12. Granted it’s some time since this article was published – I stumbled upon it on the Meanjin site.

    What I find curious is the ‘over statement’ of ‘soccer’ around the time of the Melbourne rules game being established. Where did soccer yet exist? Pedantically, soccer being an abbreviation of ‘Association’ did not exist until after the formation of the London FA in 1863.

    The comments about ‘English football’ in Warrnambool in 1861 is then odd. ‘English football’, was that by Cambridge Rules of 1848? or was it played by a large number of old Etonians? Or, simply that it was not of a manner as might be played by old boys from Rugby or Marlborough?

    That there were similarities b/w the rules of the London FA of 1863 and the Melb Rules 4 years earlier is ironic, as, the Rugby lads continue to claim the Melbourne game as merely an adaptation of Rugby. To me, if both sides are claiming it – then, it truly did succeed in finding a compromise for all to play.

    Noting the ‘strength’ or otherwise of the London FA game – that, precious few of the founding clubs stuck with it or survived very long. Barnes club is a clear example, their man, Cobb, was regarded the father of Association Football, and yet, Barnes club was to reject the game and revert to the Rugby style games. Richmond played the first game by FA rules but were not too impressed and reverted to Rugby style games.

    What seems apparent is that ‘football’ in England was still searching for identity into the 1870s. It was not until then that the RFU broke the deadlock created whereby clubs like Richmond and (ironically) Blackheath were refusing to play teams that employed tripping and hacking. For FA football, it was not until the Sheffield FA and London FA brought their games into full alignment that the game we’d call ‘soccer’ really took shape. By then, cross bars were in, corners in, catching out and a clear ‘English game of football’ was to be seen, rather than just an undefined collection of ideas.

    On another point – the tensions between the ‘codes’ of ‘football’ in Australia seems best explained as being a symptom of a greater angst. The periods of high migration tended to create ethnic divisions, and tension b/w the residents and the newcomers. This is common across the world. In the sporting context – no surprise that there was a spill over. It doesn’t excuse it so much, as that it doesn’t mean it was something perculiar to the running of a particular sport.

  13. Michael

    You are misrepresenting my argument slightly. I suggest that a ‘game resembling soccer’ was being played at the time. This is a relevant section from the end of the article:


    While it would be ahistorical to look for organised soccer prior to the game’s codification in England in 1863, attentive historians nonetheless need to keep their eyes and minds open for games resembling soccer being played well back in Australian history. As Roy Hay has claimed, ‘Football probably more closely akin to the association football rather than what became Australian Rules was being played in and around Melbourne in the mid-nineteenth century.’ [18] Evidence suggests that Warrnambool Football club was established as an ‘English Football’ club in 1861. According to the club’s website:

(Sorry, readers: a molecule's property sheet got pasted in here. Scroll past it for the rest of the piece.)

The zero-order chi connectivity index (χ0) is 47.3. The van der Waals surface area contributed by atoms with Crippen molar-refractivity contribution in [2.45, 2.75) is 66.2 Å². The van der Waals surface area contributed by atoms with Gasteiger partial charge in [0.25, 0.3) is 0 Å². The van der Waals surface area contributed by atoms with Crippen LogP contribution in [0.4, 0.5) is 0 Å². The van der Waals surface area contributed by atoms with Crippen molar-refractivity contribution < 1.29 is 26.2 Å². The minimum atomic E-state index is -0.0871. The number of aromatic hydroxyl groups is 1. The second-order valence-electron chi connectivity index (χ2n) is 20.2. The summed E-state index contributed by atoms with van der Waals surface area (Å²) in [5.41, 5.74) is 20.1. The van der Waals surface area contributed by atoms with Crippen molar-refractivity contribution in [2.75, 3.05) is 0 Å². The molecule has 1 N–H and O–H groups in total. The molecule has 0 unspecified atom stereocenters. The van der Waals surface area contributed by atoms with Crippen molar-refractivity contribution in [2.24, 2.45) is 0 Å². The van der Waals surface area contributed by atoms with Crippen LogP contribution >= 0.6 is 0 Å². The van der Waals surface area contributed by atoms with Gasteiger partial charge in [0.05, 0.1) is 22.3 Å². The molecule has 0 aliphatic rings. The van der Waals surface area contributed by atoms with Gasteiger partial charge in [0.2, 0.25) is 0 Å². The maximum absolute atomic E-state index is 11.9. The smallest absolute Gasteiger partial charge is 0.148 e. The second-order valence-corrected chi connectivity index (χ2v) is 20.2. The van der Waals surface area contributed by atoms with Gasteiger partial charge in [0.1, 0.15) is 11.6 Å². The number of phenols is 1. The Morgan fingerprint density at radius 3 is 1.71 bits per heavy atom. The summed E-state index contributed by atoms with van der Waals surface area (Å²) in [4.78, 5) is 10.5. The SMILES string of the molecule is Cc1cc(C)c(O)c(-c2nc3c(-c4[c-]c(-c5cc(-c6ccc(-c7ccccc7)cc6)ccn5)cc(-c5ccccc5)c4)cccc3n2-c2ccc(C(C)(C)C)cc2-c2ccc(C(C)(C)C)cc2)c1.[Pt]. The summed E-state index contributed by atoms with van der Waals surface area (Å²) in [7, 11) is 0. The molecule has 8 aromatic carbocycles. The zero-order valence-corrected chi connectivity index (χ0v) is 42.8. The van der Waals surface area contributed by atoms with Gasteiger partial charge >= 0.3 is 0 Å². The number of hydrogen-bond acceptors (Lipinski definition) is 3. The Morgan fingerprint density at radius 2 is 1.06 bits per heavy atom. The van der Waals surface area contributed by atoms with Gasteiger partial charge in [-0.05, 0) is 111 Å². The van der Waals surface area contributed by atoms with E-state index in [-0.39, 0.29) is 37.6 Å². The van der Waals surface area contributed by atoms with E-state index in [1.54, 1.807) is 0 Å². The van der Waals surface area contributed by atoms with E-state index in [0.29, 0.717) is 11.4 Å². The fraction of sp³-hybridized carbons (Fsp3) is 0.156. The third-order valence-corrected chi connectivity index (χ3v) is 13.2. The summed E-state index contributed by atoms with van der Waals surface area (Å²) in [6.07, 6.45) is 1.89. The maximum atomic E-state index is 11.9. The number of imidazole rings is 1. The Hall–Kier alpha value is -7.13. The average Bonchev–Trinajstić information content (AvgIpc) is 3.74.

On 4th June 1861 Warrnambool was the scene of a game of ‘English football’ in which two goals were scored. Shortly after the second of them the ball burst, bringing a premature end to the proceedings, with no victor declared. However, the sport itself appears to have been a winner, and today’s Warrnambool Football Club traces its origins all the way back to that winter of 1861, making it among the oldest football clubs in Australia.

    Warrnambool is one of the oldest football clubs in Australia and it has been an Australian Rules club for almost all of that history. But a game resembling soccer was there at its origins. Indeed ‘a game resembling soccer’ is a way to describe the very first example of the Melbourne Rules laid down in 1859, as ‘Free Kick’ attests:

    The [English] Football Association was accordingly formed, and set of rules drawn up, which by a very curious coincidence, are very nearly similar to those which were decided on at a meeting of representatives of football clubs, held at the Parade Hotel, near Melbourne, some 5 years ago … Whether a stray copy (for the rules were neatly printed and got up) ever found its way home I do not know, but if not it is a strong argument in favour of our own code, that the football parliaments assembled on opposite sides of the globe, should bring the identical same result of their labours. [19]

    As far as ‘Free Kick’ is concerned, the similarities between soccer and Australian football in 1864 were far more significant than the differences. Indeed, games resembling soccer have been played in Australia for as long as any other code of football.